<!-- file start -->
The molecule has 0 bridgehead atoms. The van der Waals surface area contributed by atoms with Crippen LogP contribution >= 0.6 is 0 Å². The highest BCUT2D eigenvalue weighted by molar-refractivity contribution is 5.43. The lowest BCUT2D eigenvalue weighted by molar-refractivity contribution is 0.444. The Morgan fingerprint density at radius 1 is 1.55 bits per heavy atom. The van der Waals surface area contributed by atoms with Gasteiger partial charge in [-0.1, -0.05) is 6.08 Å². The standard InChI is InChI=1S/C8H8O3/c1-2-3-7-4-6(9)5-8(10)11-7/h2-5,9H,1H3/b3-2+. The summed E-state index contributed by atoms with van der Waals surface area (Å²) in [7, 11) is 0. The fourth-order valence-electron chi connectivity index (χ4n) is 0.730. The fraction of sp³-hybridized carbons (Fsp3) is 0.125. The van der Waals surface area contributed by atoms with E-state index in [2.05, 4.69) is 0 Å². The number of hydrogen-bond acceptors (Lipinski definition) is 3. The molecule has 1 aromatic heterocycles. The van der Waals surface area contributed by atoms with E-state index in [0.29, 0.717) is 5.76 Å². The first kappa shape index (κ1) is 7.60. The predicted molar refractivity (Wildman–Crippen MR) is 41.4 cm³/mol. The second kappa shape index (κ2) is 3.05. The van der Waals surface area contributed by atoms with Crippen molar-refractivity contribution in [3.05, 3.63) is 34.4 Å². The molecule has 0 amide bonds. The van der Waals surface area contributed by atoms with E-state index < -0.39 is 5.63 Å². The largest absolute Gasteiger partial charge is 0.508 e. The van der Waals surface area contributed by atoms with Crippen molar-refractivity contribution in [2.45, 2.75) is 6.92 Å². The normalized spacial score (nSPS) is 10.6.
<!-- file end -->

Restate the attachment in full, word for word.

The molecule has 0 bridgehead atoms. The van der Waals surface area contributed by atoms with Crippen LogP contribution >= 0.6 is 0 Å². The highest BCUT2D eigenvalue weighted by molar-refractivity contribution is 5.43. The lowest BCUT2D eigenvalue weighted by molar-refractivity contribution is 0.444. The Morgan fingerprint density at radius 1 is 1.55 bits per heavy atom. The van der Waals surface area contributed by atoms with Gasteiger partial charge in [-0.1, -0.05) is 6.08 Å². The standard InChI is InChI=1S/C8H8O3/c1-2-3-7-4-6(9)5-8(10)11-7/h2-5,9H,1H3/b3-2+. The summed E-state index contributed by atoms with van der Waals surface area (Å²) in [7, 11) is 0. The fourth-order valence-electron chi connectivity index (χ4n) is 0.730. The fraction of sp³-hybridized carbons (Fsp3) is 0.125. The van der Waals surface area contributed by atoms with E-state index in [2.05, 4.69) is 0 Å². The number of hydrogen-bond acceptors (Lipinski definition) is 3. The molecule has 1 aromatic heterocycles. The van der Waals surface area contributed by atoms with E-state index in [0.29, 0.717) is 5.76 Å². The first kappa shape index (κ1) is 7.60. The predicted molar refractivity (Wildman–Crippen MR) is 41.4 cm³/mol. The second kappa shape index (κ2) is 3.05. The van der Waals surface area contributed by atoms with Crippen molar-refractivity contribution in [3.05, 3.63) is 34.4 Å². The molecule has 0 amide bonds. The van der Waals surface area contributed by atoms with E-state index < -0.39 is 5.63 Å². The largest absolute Gasteiger partial charge is 0.508 e. The van der Waals surface area contributed by atoms with Crippen molar-refractivity contribution in [2.45, 2.75) is 6.92 Å². The normalized spacial score (nSPS) is 10.6.